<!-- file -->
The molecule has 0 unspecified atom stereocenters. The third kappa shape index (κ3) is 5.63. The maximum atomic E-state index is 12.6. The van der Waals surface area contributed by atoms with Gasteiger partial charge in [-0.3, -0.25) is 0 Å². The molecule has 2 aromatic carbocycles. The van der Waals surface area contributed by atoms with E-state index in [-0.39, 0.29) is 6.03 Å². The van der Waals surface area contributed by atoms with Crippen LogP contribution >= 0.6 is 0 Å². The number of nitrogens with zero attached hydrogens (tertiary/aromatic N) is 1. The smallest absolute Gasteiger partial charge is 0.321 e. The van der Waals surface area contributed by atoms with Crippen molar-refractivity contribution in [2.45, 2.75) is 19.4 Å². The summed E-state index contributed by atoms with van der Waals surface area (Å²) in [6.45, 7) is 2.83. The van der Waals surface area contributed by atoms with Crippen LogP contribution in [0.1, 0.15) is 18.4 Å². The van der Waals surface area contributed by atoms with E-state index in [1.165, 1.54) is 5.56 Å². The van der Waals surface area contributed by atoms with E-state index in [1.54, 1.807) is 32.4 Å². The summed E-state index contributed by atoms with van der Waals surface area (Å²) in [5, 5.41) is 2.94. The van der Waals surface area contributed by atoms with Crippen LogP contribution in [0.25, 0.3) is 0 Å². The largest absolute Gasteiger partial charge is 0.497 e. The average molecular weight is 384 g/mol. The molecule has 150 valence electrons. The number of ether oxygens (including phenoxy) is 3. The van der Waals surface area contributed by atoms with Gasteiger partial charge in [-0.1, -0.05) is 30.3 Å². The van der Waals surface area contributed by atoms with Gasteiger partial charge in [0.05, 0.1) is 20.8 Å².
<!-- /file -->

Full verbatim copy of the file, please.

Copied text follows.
The molecule has 0 unspecified atom stereocenters. The third kappa shape index (κ3) is 5.63. The maximum atomic E-state index is 12.6. The van der Waals surface area contributed by atoms with Gasteiger partial charge in [-0.3, -0.25) is 0 Å². The molecule has 2 aromatic carbocycles. The van der Waals surface area contributed by atoms with E-state index in [-0.39, 0.29) is 6.03 Å². The van der Waals surface area contributed by atoms with Crippen LogP contribution >= 0.6 is 0 Å². The number of nitrogens with zero attached hydrogens (tertiary/aromatic N) is 1. The smallest absolute Gasteiger partial charge is 0.321 e. The van der Waals surface area contributed by atoms with Crippen molar-refractivity contribution in [2.45, 2.75) is 19.4 Å². The summed E-state index contributed by atoms with van der Waals surface area (Å²) in [6.45, 7) is 2.83. The van der Waals surface area contributed by atoms with Crippen LogP contribution in [0.1, 0.15) is 18.4 Å². The van der Waals surface area contributed by atoms with E-state index in [1.165, 1.54) is 5.56 Å². The van der Waals surface area contributed by atoms with E-state index in [1.54, 1.807) is 32.4 Å². The summed E-state index contributed by atoms with van der Waals surface area (Å²) in [5, 5.41) is 2.94. The van der Waals surface area contributed by atoms with Crippen LogP contribution in [0.25, 0.3) is 0 Å². The largest absolute Gasteiger partial charge is 0.497 e. The average molecular weight is 384 g/mol. The molecule has 150 valence electrons. The number of ether oxygens (including phenoxy) is 3. The van der Waals surface area contributed by atoms with Gasteiger partial charge in [-0.1, -0.05) is 30.3 Å². The van der Waals surface area contributed by atoms with Gasteiger partial charge in [0.05, 0.1) is 20.8 Å².